In the past, the USDA organic label didn’t cover issues like cage-free or free-range environments, but newer access to pasture laws mean that organic eggs actually come from hens who are allowed to roam outside once in a while. Organic eggs also come from hens who are fed an entirely organic vegetarian diet. Hens cannot be given or exposed to antibiotics (unless there’s a disease or illness outbreak) and these hens aren’t exposed intentionally to pesticides or growth hormones.
Research on organic eggs
Healthy eggs – A current study by the Agricultural Research Service (ARS) examined the various aspects of egg quality and notes that they found, “No substantial quality difference between organically and conventionally produced eggs.” I’m guessing this study fueled the Time Magazine piece I linked to at the top of this post. ARS food technologist Deana Jones and her team in the agency’s Egg Safety and Quality Research Unit in Athens, Ga., found no health differences in egg quality across the board, no matter the egg label.
To me this suggests a major oversight of the ARS, a subdivision of the USDA, though. They’re saying organic and conventional are the same, but in reality they’re not, due to regulation of pesticides and hormones in organic foods. It makes me wonder what in the flip they think they’re regulating – nutritional content or exposure to pesticides and hormones?
Egg washing – the USDA’s publication “Guidance for Shell Egg Cleaners and Sanitizers” says that compounds used to wash egg shells before selling may be potential food additives. That means the FDA regulates these washes. That said, the FDA has zero published regulations dealing with egg washes. What. A. Shock. With this in mind, no matter the egg, I’d consider washing eggs before eating them, but I don’t personally always wash eggs. More on egg washing below.
Local is better – Mercola notes that organic “Eggs from truly organic, free-range chickens are FAR less likely to contain dangerous bacteria such as salmonella, and their nutrient content is also much higher than commercially raised eggs.” However, he also notes that buying organic eggs from the store is a mistake. He says, “Most states have laws that make [organic eggs] illegal unless all the eggs that are sold commercially are processed in a way that could damage them. Some states require that all eggs receive a chlorine bath and mineral oil coating before they are nestled into their cartons.”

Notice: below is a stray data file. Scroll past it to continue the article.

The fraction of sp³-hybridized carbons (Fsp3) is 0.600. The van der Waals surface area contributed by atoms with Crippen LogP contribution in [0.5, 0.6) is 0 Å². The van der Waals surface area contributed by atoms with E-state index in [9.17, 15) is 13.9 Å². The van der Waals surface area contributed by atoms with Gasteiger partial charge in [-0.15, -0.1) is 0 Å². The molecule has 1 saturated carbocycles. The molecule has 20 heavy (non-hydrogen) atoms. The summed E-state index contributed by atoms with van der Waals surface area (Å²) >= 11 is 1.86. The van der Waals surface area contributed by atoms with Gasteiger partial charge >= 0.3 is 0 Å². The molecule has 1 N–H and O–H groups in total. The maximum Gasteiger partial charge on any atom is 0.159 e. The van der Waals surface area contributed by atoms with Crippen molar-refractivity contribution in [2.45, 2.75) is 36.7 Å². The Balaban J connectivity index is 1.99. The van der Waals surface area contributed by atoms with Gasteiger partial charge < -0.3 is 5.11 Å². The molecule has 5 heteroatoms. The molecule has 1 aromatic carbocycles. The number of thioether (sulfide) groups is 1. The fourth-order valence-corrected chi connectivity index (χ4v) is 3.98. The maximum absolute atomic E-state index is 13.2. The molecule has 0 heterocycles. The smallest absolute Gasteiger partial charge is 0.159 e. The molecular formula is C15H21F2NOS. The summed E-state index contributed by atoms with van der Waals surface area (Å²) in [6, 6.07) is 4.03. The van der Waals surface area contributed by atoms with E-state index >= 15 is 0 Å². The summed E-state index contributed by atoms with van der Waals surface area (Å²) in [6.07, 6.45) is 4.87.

So, yes or no to organic eggs?
I’ll buy organic eggs at the store before I buy conventional eggs at the store. However, your safest and best bet for awesome organic eggs is to go local. This way you can speak to the farmer and you’ll know how the hens are managed, how the eggs are washed and so on. Also with local purchases you get a fresher egg and a smaller carbon footprint (less shipping). Visit Local Harvest to find a farm near you.
No matter the egg, look for non-foam packaging, such as recycled and recyclable materials. After using your eggs recycle or reuse the egg carton.
Does the color of the egg shell matter?
Brown and white eggs cook the same, have the same nutrients and usually taste the same. The main difference is they come from different breeds of hen. Aracauna eggs are bluish-green and are pretty much the same as traditional white and brown eggs but the Aracauna eggs do have a higher cholesterol content. There are both brown and white organic eggs, but both are the same except for color or so says the Egg Nutrition Center in Washington, D.C.
The main argument I hear for brown over white eggs is that brown eggs support genetic diversity in chickens. Once you start researching this, you’ll see some massive debates about it, but all in all it’s a personal issue. Either you’re on board for chicken diversity or not. I have a lot on my plate, so it’s not something I think about much to be honest. I’ll buy organic brown or white eggs depending on price.
Egg know-how & fun for kids
- All I needed to know about sales I learned from my kids’ chicken eggs stand – a cute little ditty.
- Cool kid organic egg recipes – Creepy Ghost Meringues and Spring Rolls with Eggs and Fresh Herbs.
- Fun egg science experiments.
To sum up…
Buy organic eggs, from a local farmer when possible, with any color shell, in recycled or reusable packaging and you’ll be good to go.